"(Mary) always knows where her son is," Mrs. Maroney tells the girls. "She is his biggest fan."

Shrine Time At the Franciscan Monastery [Source: The Washington Post, May 16, 2003]

FROM a wooded hill in Northeast Washington, you can get a glimpse of the Holy Land.

You can see the place where Jesus Christ was born in Bethlehem and the tomb where he was buried in Jerusalem. Traveling further, you can descend to the spooky catacombs of Rome, burial site of martyrs from centuries past. Or you can relax in the gardens at France's Grotto of Lourdes, where the Virgin Mary is said to have appeared to a peasant girl named Bernadette. Admission is free, and you'll be back the same day, all courtesy of the friars at Washington's Franciscan Monastery.

The church and grounds of the 1899 monastery have scale reproductions of some of the most famous shrines in the world. Foremost among them is the Holy Sepulchre--the tomb of Christ--from which the monastery takes its formal name, the Memorial Church of the Holy Sepulchre.

According to Brother Roger Petris, the Order of Friars Minor is in charge of the monastery tours. He said the Franciscans built the monastery partly to help inspire others to help the friars in their work preserving the original holy shrines. "But also to give those who did not have the means to travel to foreign lands the chance to learn what those places look like," he explains. The result is part museum, part pilgrimage destination. It's also a place that even a group of middle schoolers found "pretty cool."

A 45-minute tour of the church interiors is led by a Knight of Mount St. Sepulchre, resplendent in a white, military-style uniform, complete with ribbons and medals. The Knights are volunteers who act as honor guards for the Blessed Sacrament (Holy Communion), and conduct tours of the church and catacombs.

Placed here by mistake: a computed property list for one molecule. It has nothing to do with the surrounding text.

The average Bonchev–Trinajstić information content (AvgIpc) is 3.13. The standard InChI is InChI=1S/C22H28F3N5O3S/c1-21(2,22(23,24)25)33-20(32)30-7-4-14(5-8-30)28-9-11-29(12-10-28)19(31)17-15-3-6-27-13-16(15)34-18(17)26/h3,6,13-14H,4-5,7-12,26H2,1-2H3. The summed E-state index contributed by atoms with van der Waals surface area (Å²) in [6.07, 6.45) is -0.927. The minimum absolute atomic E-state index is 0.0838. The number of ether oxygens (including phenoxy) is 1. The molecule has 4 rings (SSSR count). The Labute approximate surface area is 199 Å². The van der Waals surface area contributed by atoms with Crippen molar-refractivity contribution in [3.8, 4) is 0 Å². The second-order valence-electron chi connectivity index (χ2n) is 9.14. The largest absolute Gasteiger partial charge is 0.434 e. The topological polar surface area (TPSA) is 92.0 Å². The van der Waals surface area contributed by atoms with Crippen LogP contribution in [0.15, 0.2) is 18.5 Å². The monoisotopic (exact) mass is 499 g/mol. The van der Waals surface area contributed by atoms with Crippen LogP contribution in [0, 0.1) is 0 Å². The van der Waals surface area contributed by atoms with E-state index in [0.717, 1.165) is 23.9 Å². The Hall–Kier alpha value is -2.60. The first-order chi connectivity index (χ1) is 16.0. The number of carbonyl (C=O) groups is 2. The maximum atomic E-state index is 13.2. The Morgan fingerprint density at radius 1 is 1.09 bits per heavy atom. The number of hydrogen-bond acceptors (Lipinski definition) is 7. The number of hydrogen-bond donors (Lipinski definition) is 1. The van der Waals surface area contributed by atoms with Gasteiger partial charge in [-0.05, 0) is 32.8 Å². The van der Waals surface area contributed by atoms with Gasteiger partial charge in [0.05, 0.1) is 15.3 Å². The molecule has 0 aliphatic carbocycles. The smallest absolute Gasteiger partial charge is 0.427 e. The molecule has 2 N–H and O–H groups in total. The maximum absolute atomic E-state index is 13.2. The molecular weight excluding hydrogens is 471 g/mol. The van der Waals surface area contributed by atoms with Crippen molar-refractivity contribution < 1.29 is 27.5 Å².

The catacombs winding beneath the church's main floor are one of the tour's highlights. These re-creations of the Roman catacombs, with burial niches along the narrow, shadowy corridors and primitive Christian art on the walls, bear testimony to the heavy price of religious freedom.

The catacomb altar of 8-year-old Saint Innocent, whose actual, naturally mummified remains (referred to as "uncorrupted") are preserved there, was particularly popular with our young group. The child martyr's body is robed and his face is masked, but what our boys termed a "mummy hand" is visible within the altar's display case.

My family has toured the monastery twice and found that each Knight offered different gruesome tales about the martyrs. The Knight leading our most recent tour herded us into the dimly lit catacomb chapel of Saint Cecilia and gave a gripping rendition of the saint's execution. An executioner tried three times to behead Cecilia but was unsuccessful, and finally left the saint to bleed to death. According to the Knight, because Cecilia sang God's praises as she slowly expired, she became the patron saint of music. (As with many of the saints, the details of Cecilia's martyrdom vary depending on the source of the story.) The centerpiece of the tour of the church's main level is the copy of the Holy Sepulchre, and visitors are allowed to enter this re-creation of the enshrined tomb of Christ.

We also climbed the steep stairs to the Altar of Calvary, which marks the place where Christ was crucified. The distance between the Calvary Altar and Christ's tomb, as re-created within the church, is approximately the same as between those original sites in Jerusalem, Brother Roger said.

The various shrines and chapels include intricate woodcarvings and wall panels, as well as luminous stained glass windows, all of which inspired an "awesome" or two from our fifth-graders.